Skip to main content
Skip to main menu Skip to spotlight region Skip to secondary region Skip to UGA region Skip to Tertiary region Skip to Quaternary region Skip to unit footer


“’I cannot tell wat is dat’: Linguistic Conflict in Shakespeare’s King Henry V, a Plenary Talk by Dr. Jean-Christophe Mayer

Jean-Christope Mayer Headshot
Special Collections Library, Room 277

Jean-Christophe Mayer is a Research Professor employed by the French National Centre for Scientific Research (CNRS). He is also a member of the Institute for Research on the Renaissance, the Neo-classical Age and the Enlightenment (IRCL) at Université Paul Valéry, Montpellier. His latest monograph is entitled Shakespeare’s Early Readers: A Cultural History from 1590 to 1800 (Cambridge: Cambridge University Press, 2018). Since 2017, he is an expert for the European Commission in the field of humanities.  

This talk will  on Shakespeare’s King Henry V as a linguistically conflicted piece of writing that “anatomises the concept of nationhood.” Dr. Mayer will focus on two scenes in his talk – the scene almost entirely in French (3.5.), during which Princess Katherine of France tries to learn a few rudiments of English from her servant Alice, and the wooing scene between Henry V and the Princess where Alice acts partly as an interpreter between the two (5.2) – exploit and expose linguistic and cultural faultlines. Both scenes encapsulate many of the issues of the play at large. Moreover, while questioning the idea of foreignness through specific linguistic interplay, they challenge the very notion of Shakespearean scenic division in theatrically productive ways.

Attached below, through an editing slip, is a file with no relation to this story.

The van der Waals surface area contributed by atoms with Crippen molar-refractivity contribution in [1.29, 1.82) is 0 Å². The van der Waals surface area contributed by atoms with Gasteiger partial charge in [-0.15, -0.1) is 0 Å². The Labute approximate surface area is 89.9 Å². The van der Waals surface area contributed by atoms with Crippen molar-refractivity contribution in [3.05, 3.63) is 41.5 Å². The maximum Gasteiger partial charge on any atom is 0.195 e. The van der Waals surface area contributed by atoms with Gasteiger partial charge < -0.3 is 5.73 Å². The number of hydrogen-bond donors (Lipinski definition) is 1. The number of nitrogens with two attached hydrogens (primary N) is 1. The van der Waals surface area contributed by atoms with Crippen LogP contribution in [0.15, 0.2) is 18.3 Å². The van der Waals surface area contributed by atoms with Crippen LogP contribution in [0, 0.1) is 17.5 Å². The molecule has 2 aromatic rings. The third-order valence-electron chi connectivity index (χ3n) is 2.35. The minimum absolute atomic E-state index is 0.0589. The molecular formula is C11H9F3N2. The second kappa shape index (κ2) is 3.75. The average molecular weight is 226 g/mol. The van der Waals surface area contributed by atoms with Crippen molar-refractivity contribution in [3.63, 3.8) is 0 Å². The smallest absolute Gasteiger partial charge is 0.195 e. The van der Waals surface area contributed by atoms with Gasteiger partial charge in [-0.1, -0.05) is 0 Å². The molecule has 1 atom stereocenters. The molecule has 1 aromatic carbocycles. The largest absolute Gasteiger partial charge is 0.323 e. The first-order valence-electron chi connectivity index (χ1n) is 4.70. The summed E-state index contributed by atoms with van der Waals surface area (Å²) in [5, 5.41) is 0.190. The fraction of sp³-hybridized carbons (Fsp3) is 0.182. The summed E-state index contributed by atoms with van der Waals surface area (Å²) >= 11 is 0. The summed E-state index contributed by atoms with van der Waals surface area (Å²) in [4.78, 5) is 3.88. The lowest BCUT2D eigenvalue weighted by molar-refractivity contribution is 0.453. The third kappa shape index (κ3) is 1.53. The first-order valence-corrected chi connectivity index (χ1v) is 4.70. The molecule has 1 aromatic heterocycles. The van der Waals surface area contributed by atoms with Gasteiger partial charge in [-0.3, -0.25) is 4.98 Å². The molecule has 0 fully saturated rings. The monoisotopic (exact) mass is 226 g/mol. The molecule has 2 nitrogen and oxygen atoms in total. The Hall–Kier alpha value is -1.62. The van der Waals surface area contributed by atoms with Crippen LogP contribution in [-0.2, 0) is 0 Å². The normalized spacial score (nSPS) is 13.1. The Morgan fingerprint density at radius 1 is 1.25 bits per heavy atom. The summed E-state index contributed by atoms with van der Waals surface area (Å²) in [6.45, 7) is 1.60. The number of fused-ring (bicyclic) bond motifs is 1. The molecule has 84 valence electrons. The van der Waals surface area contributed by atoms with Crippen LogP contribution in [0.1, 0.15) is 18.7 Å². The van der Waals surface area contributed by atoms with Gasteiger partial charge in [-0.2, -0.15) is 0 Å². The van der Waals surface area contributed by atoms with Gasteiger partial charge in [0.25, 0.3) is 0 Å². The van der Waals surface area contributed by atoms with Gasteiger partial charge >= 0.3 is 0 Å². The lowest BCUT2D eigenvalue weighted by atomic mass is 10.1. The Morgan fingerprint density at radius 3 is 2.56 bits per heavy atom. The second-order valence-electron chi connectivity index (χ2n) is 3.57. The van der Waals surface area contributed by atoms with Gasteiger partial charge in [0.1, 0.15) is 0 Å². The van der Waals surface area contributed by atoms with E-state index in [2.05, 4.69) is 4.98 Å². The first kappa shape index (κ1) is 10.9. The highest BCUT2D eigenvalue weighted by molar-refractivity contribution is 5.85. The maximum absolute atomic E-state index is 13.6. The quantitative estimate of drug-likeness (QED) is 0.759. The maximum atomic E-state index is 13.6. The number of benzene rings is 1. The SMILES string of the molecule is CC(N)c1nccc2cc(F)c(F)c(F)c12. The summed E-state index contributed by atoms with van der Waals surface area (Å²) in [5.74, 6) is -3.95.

A plenary lecture for the Scenes in the Other's Language conferece, this talk is sponsored by Georgia Humanities, the FACE Foundation, University of Georgia, CNRS, IRCL, Université Paul-Valéry Montpellier 3, and the Willson Center for Humanities & Arts. All events are free and open to the public.

Support English at UGA

We greatly appreciate your generosity. Your gift enables us to offer our students and faculty opportunities for research, travel, and any number of educational events that augment the classroom experience. Support the efforts of the Department of English by visiting our giving section. 
Give Now